God never tires of speaking to you

Archbishop Aquila

It is truly a wonder that we have the gift of the Bible, through which God speaks to us, convicts us, heals us and nourishes us on our journey. In recognition of the importance of the Scriptures, on Jan. 26 the Church will celebrate the first “Sunday of the Word of God.”

The Word of God is essential to our identity as Christian. It gives us strength, healing and nourishment. The Catechism speaks about the Scriptures as the place where “the Church constantly finds her nourishment and her strength, for she welcomes it not as a human word, ‘but as what it really is, the word of God’” (CCC, 104). It’s easy to lose sight of how blessed we are to have this powerful gift, this spiritual food.

How many of us can say that in the last day or even week we have read these holy and transformative words? Do we love the Word of God and allow it to be written on our minds and hearts by prayerfully and frequently reading it? Is God’s Word part of the fabric of our lives?

The great preacher St. John Chrysostom gave a homily on Matthew 2 in which he asked the people assembled in the church: ‘Who can repeat one Psalm, or any other portion of the Scriptures?’ He looked around and observed that “there is not one” person who could claim this. The reason he most frequently heard was, “I am not …  one of the monks, but I have both a wife and children, and the care of a household.”

St. John Chrysostom replied that their belief that the Bible was only for monks is what had led to their downfall, since those who are in the world “each day receive wounds” and have the greatest need for the medicine of God’s Word. As we know, those who have wounds and don’t treat them get infected, and if left untreated, they can die.

Aware of the vital importance of the Scriptures, Pope Francis recently announced in his Apostolic Letter, Aperuit Illis, that Jan. 26, 2020 — the Third Sunday in Ordinary Time — will be the first day the entire Church observes the “Sunday of the Word of God.” This day, he wrote, is to be marked by the “celebration, study and dissemination of the word of God,” (Aperuit Illis, 3).
However, the Pope cautions that a day devoted to the Bible “should not be seen as a yearly event but rather a yearlong event, for we urgently need to grow in our knowledge and love of the Scriptures and of the risen Lord” (AI, 8), so that our hearts become purified by its truth and our eyes opened to our sins.

Among the practices I frequently recommend to people for promoting a life of ongoing conversion are regular participation in the sacraments and daily prayer with the Scriptures. Specifically, I encourage the practice of Lectio Divina, which involves meditating on the Scriptures by engaging your thoughts, imagination, emotions and desires as you read. The goal of Lectio Divina is primarily to experience an intimate encounter with Jesus Christ, the Father and the Holy Spirit. Through this encounter, our whole being is conformed more closely to God, increasingly receiving and believing in the love of the Father for us in a personal and particular way, thus increasing our love and knowledge of the three persons of the Holy Trinity.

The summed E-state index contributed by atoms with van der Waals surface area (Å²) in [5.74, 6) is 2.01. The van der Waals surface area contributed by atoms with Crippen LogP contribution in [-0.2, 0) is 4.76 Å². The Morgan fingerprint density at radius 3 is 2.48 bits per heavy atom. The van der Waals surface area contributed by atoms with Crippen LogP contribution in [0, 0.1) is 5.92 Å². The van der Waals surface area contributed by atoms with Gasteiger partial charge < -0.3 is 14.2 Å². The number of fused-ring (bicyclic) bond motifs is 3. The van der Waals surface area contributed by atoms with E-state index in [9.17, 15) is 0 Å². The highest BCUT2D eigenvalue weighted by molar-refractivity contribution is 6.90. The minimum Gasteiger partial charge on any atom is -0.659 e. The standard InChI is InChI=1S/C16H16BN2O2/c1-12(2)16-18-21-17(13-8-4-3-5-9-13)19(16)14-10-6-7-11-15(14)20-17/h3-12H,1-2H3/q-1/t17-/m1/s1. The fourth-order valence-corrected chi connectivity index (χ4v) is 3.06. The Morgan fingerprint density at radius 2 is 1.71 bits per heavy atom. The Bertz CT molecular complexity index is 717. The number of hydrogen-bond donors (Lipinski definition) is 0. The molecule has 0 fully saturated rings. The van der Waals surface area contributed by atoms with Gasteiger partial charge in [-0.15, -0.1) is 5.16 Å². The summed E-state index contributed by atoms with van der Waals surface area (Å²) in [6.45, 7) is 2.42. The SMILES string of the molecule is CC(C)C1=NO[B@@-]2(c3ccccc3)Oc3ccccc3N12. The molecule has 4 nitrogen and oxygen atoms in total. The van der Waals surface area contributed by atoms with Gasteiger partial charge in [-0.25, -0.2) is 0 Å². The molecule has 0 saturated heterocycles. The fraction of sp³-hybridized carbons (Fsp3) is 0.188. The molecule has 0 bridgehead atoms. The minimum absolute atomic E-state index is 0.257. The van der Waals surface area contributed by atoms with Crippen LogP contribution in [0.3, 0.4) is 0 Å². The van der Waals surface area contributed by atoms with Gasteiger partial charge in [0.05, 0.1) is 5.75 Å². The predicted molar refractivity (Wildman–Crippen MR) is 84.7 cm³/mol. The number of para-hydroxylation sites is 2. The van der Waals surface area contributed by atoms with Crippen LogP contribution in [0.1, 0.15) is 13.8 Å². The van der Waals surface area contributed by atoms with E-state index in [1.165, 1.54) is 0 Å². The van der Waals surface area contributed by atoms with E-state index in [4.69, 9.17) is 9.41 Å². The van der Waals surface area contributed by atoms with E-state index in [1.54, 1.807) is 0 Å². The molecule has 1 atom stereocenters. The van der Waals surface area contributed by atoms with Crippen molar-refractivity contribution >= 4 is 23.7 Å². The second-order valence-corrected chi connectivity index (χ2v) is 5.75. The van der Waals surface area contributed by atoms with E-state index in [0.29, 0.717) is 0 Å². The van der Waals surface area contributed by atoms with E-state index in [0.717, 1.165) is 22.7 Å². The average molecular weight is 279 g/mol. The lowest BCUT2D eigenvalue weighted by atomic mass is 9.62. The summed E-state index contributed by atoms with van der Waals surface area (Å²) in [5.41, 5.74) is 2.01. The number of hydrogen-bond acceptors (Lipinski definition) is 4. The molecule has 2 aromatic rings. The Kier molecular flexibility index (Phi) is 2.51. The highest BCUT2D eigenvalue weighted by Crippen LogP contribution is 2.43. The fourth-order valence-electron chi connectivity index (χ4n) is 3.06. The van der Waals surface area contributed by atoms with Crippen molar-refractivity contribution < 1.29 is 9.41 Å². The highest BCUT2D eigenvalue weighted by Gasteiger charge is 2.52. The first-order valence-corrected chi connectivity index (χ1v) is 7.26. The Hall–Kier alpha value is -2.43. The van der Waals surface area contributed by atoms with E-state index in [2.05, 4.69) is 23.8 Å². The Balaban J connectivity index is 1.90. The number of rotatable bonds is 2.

This experience of hearing God’s voice and becoming familiar with his movements within us changes how we see the world around us. Soon, we become much more attentive to his presence in our relationships, in creation, and especially within the Mass. “In this sense, the prayerful reading of Sacred Scripture acts as the gateway to a new Eden, where man once again lives in the conscious presence of his Maker and Savior” (Sacraments Through Scripture: A Still Small Voice, p.4).

I know that the more I read and pray with the Scriptures, and most especially the Gospels, the more they become a living word that penetrates my heart, so that I become more convinced of the Father’s personal love for me.

As you read this column, I encourage you to think about how you can use the Sunday of the Word of God as a chance to ask God for a deeper love for his Word and to increase your desire to know him through the Scriptures. St. Jerome taught that “ignorance of the Scriptures is ignorance of Christ.” When we know Jesus through the Bible, we truly become transformed and experience joy, even in times of trial or suffering. May each of us experience a renewed love for the Bible so that we become true disciples who bring Christ to the ends of the earth.